And while the mood at the sit-in is generally festive and upbeat, there are threatening undercurrents to the protest. Hezbollah has pitched scores of tents some 200 yards from Siniora's office building, the Ottoman era Grand Serail, where the prime minister has remained holed up throughout the crisis. The encampment resembles a medieval siege. Hezbollah's foot soldiers are well-stocked with water trucked in by the group; food is distributed throughout the day. Bands of youth keep up the psychological pressure by pointing their megaphones toward the prime minister's office chanting slogans such as, "Condoleeza Rice is evil, Ahmad Fatfat (the Sunni Interior Minister) is a Jew and Fouad Siniora must die." Just a few coils of razor wire and a half-dozen tanks separate tens of thousands of protestors from the blockaded seat of government.
"This is a war," an angry Hezbollah supporter, who only gave his name as Hussein told me, in the shadow of the Serail. "This government betrayed us; it did not support the Shiites when Israel bombed us. Now many of us don't have homes and the government has done nothing to help us. This government," he added emphatically, "has to go, even if by force."
Hezbollah's campaign of intimidation is backed by the largest collection of arms in Lebanon. Although the Shiite group has sworn never to use its guns against the Lebanese, no one is feeling especially reassured these days.
Hezbollah has rallied support among other groups, including the secular Shiite party, Amal, and Christians who support the populist former general Michel Aoun.
But what's even more worrisome is the sectarian anger that Hezbollah's demonstration has unleashed. Many Sunnis back their fellow Sunni prime minister, who was elected following the Hariri assassination in 2005. They don't take kindly to Hezbollah's anti-government insults. And with Shiite-Sunni tensions erupting in Iraq, emotions between the two sects are already high. Although the fault lines in this crisis are essentially political (progovernment versus antigovernment), in Lebanon everything eventually reverts to sectarianism.
This past Tuesday morning in the Sunni neighborhood of Qasqas, a few miles from downtown, a shop owner swept up the broken glass outside his small grocery store. The night before, he said, a group of about 60 Shiite protestors rampaged through his neighborhood, smashing cars and shop windows.
"They are thugs," cursed Mohammed Daher. "They are taking this country down the drain."
"If they want war, we are ready to fight them," his 20-something son jumped in.
Two days of street brawls between Shiites and Sunnis in the Qasqas and Tarek Jadide area have left one Shiite dead and scores wounded on both sides. Lebanon's army and internal security forces -- tasked with separating the groups -- have been strained by the clashes.
In a rare political statement, the head of Lebanon's army, Gen. Michel Suleiman, said earlier this week that the absence of a political solution and the recurrence of security incidents of a sectarian nature were "weakening the army's neutrality."
"This weakness may make the army unable to control the situation in all areas of Lebanon," Suleiman added, unreassuringly.
In my Gemayze neighborhood, a largely Christian area, residents and shopkeepers fear the worst. Down the street from my apartment, I found my local antique dealer, soft-spoken 62-year-old Michel Samah, moving his most valuable items, like the crystal chandeliers, down to his basement. It was Sunday, a day he would normally spend relaxing in his village in the mountains.
"My wife told me not to take any chances," Samah said. "We're afraid there's going to be a lot of bloodshed."
"We had hoped we'd never face this again," added Samah, who spent most of Lebanon's 15-year civil war commuting between his shop near Beirut's green line and the safety of his Maronite Christian village, some 45 minutes away. "The Christians tried to assert their dominance before they were cut down to size by the civil war. Now," said Samah, "the Shiites are making the same mistake. Just because they have large numbers and have guns, they think they can bully the rest of Lebanon, but wait till they see how the rest of Lebanon reacts," he warned.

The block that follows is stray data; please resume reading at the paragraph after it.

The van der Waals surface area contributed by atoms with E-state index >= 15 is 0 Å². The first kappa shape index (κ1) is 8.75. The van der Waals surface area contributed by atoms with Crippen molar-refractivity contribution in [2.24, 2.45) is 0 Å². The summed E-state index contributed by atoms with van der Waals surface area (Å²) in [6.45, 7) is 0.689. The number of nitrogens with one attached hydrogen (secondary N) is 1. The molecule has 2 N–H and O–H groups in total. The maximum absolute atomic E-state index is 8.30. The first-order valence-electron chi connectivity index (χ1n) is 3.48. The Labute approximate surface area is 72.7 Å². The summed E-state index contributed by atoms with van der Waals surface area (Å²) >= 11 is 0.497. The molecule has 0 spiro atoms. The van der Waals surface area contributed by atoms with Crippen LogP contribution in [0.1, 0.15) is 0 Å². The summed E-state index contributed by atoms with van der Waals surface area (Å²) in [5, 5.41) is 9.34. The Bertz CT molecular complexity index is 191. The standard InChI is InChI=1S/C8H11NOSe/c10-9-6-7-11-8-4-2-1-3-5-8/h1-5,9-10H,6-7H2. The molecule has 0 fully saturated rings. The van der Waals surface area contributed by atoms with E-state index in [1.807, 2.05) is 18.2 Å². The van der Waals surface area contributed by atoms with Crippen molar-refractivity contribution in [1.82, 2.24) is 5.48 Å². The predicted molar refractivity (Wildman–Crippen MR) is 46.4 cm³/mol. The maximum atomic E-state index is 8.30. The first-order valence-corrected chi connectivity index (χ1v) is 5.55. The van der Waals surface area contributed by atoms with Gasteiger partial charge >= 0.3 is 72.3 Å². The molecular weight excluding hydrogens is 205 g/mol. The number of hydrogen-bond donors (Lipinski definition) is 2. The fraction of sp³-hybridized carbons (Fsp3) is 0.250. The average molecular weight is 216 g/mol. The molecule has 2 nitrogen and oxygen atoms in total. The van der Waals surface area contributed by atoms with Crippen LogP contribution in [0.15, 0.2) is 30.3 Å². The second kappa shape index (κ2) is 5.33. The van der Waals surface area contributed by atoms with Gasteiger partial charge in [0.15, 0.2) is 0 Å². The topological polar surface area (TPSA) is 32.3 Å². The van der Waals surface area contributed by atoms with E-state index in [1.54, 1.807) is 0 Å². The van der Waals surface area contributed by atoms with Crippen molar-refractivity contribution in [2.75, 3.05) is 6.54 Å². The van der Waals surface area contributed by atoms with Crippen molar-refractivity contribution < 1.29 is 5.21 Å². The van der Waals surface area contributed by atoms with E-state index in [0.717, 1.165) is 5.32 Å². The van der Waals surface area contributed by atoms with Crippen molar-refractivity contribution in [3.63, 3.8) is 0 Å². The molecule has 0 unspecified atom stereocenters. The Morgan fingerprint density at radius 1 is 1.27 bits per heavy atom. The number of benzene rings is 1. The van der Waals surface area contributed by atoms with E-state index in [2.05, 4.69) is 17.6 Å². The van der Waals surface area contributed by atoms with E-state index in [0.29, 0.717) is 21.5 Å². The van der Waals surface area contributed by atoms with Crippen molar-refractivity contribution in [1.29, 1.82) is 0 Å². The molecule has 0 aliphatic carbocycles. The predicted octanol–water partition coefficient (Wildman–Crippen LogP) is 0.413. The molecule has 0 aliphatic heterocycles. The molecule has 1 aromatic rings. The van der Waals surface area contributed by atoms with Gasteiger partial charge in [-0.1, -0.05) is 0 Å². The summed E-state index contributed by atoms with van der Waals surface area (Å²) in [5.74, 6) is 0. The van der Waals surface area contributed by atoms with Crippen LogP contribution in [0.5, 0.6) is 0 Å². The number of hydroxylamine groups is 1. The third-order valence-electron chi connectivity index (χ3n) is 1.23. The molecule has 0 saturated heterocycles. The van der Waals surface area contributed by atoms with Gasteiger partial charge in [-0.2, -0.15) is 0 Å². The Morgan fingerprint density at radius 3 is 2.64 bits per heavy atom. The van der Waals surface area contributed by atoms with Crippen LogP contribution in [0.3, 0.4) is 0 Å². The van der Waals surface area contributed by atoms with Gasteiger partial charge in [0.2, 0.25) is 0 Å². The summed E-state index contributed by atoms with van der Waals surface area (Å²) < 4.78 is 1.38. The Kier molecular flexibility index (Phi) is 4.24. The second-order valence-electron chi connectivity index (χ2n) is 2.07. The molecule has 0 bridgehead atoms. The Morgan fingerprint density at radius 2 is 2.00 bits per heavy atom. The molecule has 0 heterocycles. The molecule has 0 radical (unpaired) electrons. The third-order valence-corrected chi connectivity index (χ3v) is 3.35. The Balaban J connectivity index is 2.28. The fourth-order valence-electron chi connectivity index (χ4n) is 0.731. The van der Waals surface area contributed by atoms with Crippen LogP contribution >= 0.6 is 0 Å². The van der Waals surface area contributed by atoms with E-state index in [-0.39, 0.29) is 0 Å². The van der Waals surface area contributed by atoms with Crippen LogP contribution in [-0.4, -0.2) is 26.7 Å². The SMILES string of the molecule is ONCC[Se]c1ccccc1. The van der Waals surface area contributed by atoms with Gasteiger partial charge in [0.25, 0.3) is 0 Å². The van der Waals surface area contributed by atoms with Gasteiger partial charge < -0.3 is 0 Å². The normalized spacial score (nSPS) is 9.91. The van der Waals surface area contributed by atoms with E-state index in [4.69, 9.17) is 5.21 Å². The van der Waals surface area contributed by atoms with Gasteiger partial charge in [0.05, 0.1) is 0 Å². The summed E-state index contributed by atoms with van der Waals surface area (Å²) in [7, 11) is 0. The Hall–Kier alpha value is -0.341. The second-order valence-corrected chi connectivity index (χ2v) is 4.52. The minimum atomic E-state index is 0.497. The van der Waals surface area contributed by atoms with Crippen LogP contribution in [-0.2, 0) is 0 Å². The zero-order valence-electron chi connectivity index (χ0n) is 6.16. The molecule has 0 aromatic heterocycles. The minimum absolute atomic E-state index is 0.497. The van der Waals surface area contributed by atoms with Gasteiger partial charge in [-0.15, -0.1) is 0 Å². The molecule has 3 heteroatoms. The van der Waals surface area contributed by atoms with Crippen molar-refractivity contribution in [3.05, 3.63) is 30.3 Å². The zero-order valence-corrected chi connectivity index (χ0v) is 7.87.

"The Christians tried to assert their dominance before they were cut down to size by the civil war. Now, the Shiites are making the same mistake."
Samah, like others here, believes Lebanon may be on the brink of a war -- this time mainly between Sunnis and Shiites. Despite the fact that the Sunnis didn't have much of a militia during the civil war and are ill prepared to fight a war today, Samah, who is a former Christian militiaman, thinks there's a solution to that. "Sunni money will fund the Lebanese Forces," he told me, "and the LF will fight the Shiites on the Sunnis' behalf."
It sounds a bit far-fetched to me, although nothing is out of the question in Lebanon. In the meantime, some are expecting the government to work out a temporary agreement with Hezbollah, perhaps granting it more cabinet seats, until new elections can be held. There are rumors about a war in the spring or summer, when the Sunnis will have had time to arm and Israel might try to finish off the Lebanese foe that left it bruised and humiliated this past summer. But, of course, this is all local speculation.
Personally, I'm worried about how long Lebanon can withstand the current crisis before it's brought to its knees by capital flight, the departure of businesses and companies to safer shores like Dubai, and the emigration of thousands of young, educated Lebanese seeking a healthier environment elsewhere. Several of my friends have started to pack up their apartments; they tell me they're too depressed by the current situation. They see no future for Lebanon.
It's a sad ending to a period of hope launched by Lebanon's so-called Cedar Revolution in the spring of 2005. Then, hundreds of thousands of Lebanese took to the streets to demand Syria's withdrawal and the creation of a free, independent Lebanon. But since then, a bickering political elite has done little to build a country that all Lebanese could feel a part of. America made the mistake of backing Israel in its bombing campaign against a populist guerrilla group, hence weakening its Lebanese allies. And today Iran and Syria clearly have the upper hand in a proxy war that could lead somewhere very ugly for Lebanon.
Kate Seelye is a Middle East correspondent for Public Radio International's "The World" and a regular contributor to FRONTLINE/World. Read more of Seelye's dispatches from the region and watch her May 2005 FRONTLINE/World report from Lebanon and Syria following the assassination of Rafik Hariri. You can also listen to Seelye's latest radio reports from Beirut on The World's Web site and learn more about the history of Hezbollah.